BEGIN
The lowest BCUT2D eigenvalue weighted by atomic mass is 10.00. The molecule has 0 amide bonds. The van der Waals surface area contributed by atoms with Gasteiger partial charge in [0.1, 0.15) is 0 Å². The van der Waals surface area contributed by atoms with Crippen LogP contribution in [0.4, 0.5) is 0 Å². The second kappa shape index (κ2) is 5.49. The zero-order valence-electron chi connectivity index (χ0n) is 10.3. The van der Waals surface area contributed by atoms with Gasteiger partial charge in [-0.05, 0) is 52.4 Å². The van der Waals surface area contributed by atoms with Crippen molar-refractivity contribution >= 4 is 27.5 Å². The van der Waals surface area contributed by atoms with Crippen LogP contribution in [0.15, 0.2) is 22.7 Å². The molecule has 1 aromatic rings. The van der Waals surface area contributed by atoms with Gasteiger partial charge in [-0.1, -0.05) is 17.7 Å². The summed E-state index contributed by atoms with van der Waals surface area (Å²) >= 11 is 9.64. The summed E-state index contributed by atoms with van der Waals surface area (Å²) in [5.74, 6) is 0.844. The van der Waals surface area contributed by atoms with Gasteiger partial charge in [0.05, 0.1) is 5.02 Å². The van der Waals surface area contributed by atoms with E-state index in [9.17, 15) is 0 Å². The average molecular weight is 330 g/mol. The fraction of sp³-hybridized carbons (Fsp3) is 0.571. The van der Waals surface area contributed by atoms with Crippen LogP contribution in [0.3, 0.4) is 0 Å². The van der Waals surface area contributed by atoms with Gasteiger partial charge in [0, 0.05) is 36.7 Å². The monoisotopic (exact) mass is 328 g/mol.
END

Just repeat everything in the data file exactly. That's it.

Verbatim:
The lowest BCUT2D eigenvalue weighted by atomic mass is 10.00. The molecule has 0 amide bonds. The van der Waals surface area contributed by atoms with Gasteiger partial charge in [0.1, 0.15) is 0 Å². The van der Waals surface area contributed by atoms with Crippen LogP contribution in [0.4, 0.5) is 0 Å². The second kappa shape index (κ2) is 5.49. The zero-order valence-electron chi connectivity index (χ0n) is 10.3. The van der Waals surface area contributed by atoms with Gasteiger partial charge in [-0.05, 0) is 52.4 Å². The van der Waals surface area contributed by atoms with Crippen molar-refractivity contribution >= 4 is 27.5 Å². The van der Waals surface area contributed by atoms with Crippen LogP contribution in [0.15, 0.2) is 22.7 Å². The molecule has 1 aromatic rings. The van der Waals surface area contributed by atoms with Gasteiger partial charge in [-0.1, -0.05) is 17.7 Å². The summed E-state index contributed by atoms with van der Waals surface area (Å²) >= 11 is 9.64. The summed E-state index contributed by atoms with van der Waals surface area (Å²) in [5.74, 6) is 0.844. The van der Waals surface area contributed by atoms with Gasteiger partial charge in [0.05, 0.1) is 5.02 Å². The van der Waals surface area contributed by atoms with E-state index in [9.17, 15) is 0 Å². The average molecular weight is 330 g/mol. The fraction of sp³-hybridized carbons (Fsp3) is 0.571. The van der Waals surface area contributed by atoms with Crippen LogP contribution in [0.3, 0.4) is 0 Å². The van der Waals surface area contributed by atoms with Gasteiger partial charge in [0, 0.05) is 36.7 Å². The monoisotopic (exact) mass is 328 g/mol.